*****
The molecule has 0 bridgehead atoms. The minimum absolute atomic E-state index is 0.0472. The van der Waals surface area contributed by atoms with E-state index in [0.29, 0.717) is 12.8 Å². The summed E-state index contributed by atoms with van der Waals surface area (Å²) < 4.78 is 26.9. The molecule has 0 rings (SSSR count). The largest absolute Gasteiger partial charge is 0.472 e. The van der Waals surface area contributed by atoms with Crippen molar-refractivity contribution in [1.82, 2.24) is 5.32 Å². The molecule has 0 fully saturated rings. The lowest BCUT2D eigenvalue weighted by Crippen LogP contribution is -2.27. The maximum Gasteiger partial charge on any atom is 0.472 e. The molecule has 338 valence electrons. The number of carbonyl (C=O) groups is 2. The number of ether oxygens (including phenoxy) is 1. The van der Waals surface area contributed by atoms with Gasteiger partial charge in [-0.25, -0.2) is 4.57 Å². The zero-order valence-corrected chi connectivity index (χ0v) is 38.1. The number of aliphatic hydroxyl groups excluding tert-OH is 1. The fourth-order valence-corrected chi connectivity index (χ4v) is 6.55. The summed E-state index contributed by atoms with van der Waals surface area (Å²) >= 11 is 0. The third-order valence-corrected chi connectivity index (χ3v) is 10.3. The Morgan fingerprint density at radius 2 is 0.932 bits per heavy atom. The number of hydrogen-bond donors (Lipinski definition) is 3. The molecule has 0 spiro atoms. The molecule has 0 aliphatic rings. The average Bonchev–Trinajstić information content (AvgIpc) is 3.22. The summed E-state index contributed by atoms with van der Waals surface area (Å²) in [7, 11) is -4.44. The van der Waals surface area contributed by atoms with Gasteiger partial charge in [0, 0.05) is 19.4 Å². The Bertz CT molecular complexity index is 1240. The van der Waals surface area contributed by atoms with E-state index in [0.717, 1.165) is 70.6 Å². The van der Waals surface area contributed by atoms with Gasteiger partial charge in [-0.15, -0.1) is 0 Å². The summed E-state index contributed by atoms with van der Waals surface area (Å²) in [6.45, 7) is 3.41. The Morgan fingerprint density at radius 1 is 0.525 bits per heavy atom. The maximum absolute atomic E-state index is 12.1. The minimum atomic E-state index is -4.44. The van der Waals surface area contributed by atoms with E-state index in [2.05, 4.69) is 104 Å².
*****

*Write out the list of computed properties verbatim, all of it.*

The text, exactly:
The molecule has 0 bridgehead atoms. The minimum absolute atomic E-state index is 0.0472. The van der Waals surface area contributed by atoms with E-state index in [0.29, 0.717) is 12.8 Å². The summed E-state index contributed by atoms with van der Waals surface area (Å²) < 4.78 is 26.9. The molecule has 0 rings (SSSR count). The largest absolute Gasteiger partial charge is 0.472 e. The van der Waals surface area contributed by atoms with Crippen molar-refractivity contribution in [1.82, 2.24) is 5.32 Å². The molecule has 0 fully saturated rings. The lowest BCUT2D eigenvalue weighted by Crippen LogP contribution is -2.27. The maximum Gasteiger partial charge on any atom is 0.472 e. The molecule has 338 valence electrons. The number of carbonyl (C=O) groups is 2. The number of ether oxygens (including phenoxy) is 1. The van der Waals surface area contributed by atoms with Gasteiger partial charge in [-0.25, -0.2) is 4.57 Å². The zero-order valence-corrected chi connectivity index (χ0v) is 38.1. The number of aliphatic hydroxyl groups excluding tert-OH is 1. The fourth-order valence-corrected chi connectivity index (χ4v) is 6.55. The summed E-state index contributed by atoms with van der Waals surface area (Å²) >= 11 is 0. The third-order valence-corrected chi connectivity index (χ3v) is 10.3. The Morgan fingerprint density at radius 2 is 0.932 bits per heavy atom. The number of hydrogen-bond donors (Lipinski definition) is 3. The molecule has 0 spiro atoms. The molecule has 0 aliphatic rings. The average Bonchev–Trinajstić information content (AvgIpc) is 3.22. The summed E-state index contributed by atoms with van der Waals surface area (Å²) in [7, 11) is -4.44. The van der Waals surface area contributed by atoms with Gasteiger partial charge in [0, 0.05) is 19.4 Å². The Bertz CT molecular complexity index is 1240. The van der Waals surface area contributed by atoms with E-state index in [0.717, 1.165) is 70.6 Å². The van der Waals surface area contributed by atoms with Gasteiger partial charge in [-0.15, -0.1) is 0 Å². The summed E-state index contributed by atoms with van der Waals surface area (Å²) in [6.45, 7) is 3.41. The Morgan fingerprint density at radius 1 is 0.525 bits per heavy atom. The maximum absolute atomic E-state index is 12.1. The minimum atomic E-state index is -4.44. The van der Waals surface area contributed by atoms with E-state index in [2.05, 4.69) is 104 Å².